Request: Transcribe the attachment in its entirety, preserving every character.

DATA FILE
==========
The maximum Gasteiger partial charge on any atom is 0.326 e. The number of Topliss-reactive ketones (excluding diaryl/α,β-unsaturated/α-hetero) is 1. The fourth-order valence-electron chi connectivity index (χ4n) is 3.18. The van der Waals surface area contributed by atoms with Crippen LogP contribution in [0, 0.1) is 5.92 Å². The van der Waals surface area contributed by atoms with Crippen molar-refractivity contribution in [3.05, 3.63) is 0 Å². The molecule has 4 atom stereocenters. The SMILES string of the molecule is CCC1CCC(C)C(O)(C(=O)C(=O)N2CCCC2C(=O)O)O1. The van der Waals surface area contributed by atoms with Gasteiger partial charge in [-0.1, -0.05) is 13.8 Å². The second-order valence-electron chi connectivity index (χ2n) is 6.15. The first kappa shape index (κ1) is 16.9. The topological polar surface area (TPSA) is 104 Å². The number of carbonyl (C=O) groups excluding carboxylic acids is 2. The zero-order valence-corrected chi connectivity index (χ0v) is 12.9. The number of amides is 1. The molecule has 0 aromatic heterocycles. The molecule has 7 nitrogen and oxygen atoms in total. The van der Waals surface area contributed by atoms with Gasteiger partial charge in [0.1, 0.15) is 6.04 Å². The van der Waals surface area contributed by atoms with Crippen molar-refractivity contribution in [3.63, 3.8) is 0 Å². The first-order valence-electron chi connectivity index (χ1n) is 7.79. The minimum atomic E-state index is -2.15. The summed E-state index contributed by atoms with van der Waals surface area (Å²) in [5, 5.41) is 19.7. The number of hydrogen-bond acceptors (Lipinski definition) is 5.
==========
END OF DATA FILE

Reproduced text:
The maximum Gasteiger partial charge on any atom is 0.326 e. The number of Topliss-reactive ketones (excluding diaryl/α,β-unsaturated/α-hetero) is 1. The fourth-order valence-electron chi connectivity index (χ4n) is 3.18. The van der Waals surface area contributed by atoms with Crippen LogP contribution in [0, 0.1) is 5.92 Å². The van der Waals surface area contributed by atoms with Crippen molar-refractivity contribution in [3.05, 3.63) is 0 Å². The molecule has 4 atom stereocenters. The SMILES string of the molecule is CCC1CCC(C)C(O)(C(=O)C(=O)N2CCCC2C(=O)O)O1. The van der Waals surface area contributed by atoms with Gasteiger partial charge in [-0.1, -0.05) is 13.8 Å². The second-order valence-electron chi connectivity index (χ2n) is 6.15. The first kappa shape index (κ1) is 16.9. The topological polar surface area (TPSA) is 104 Å². The number of carbonyl (C=O) groups excluding carboxylic acids is 2. The zero-order valence-corrected chi connectivity index (χ0v) is 12.9. The number of amides is 1. The molecule has 0 aromatic heterocycles. The molecule has 7 nitrogen and oxygen atoms in total. The van der Waals surface area contributed by atoms with Gasteiger partial charge in [0.1, 0.15) is 6.04 Å². The van der Waals surface area contributed by atoms with Crippen molar-refractivity contribution in [3.63, 3.8) is 0 Å². The first-order valence-electron chi connectivity index (χ1n) is 7.79. The minimum atomic E-state index is -2.15. The summed E-state index contributed by atoms with van der Waals surface area (Å²) in [5, 5.41) is 19.7. The number of hydrogen-bond acceptors (Lipinski definition) is 5.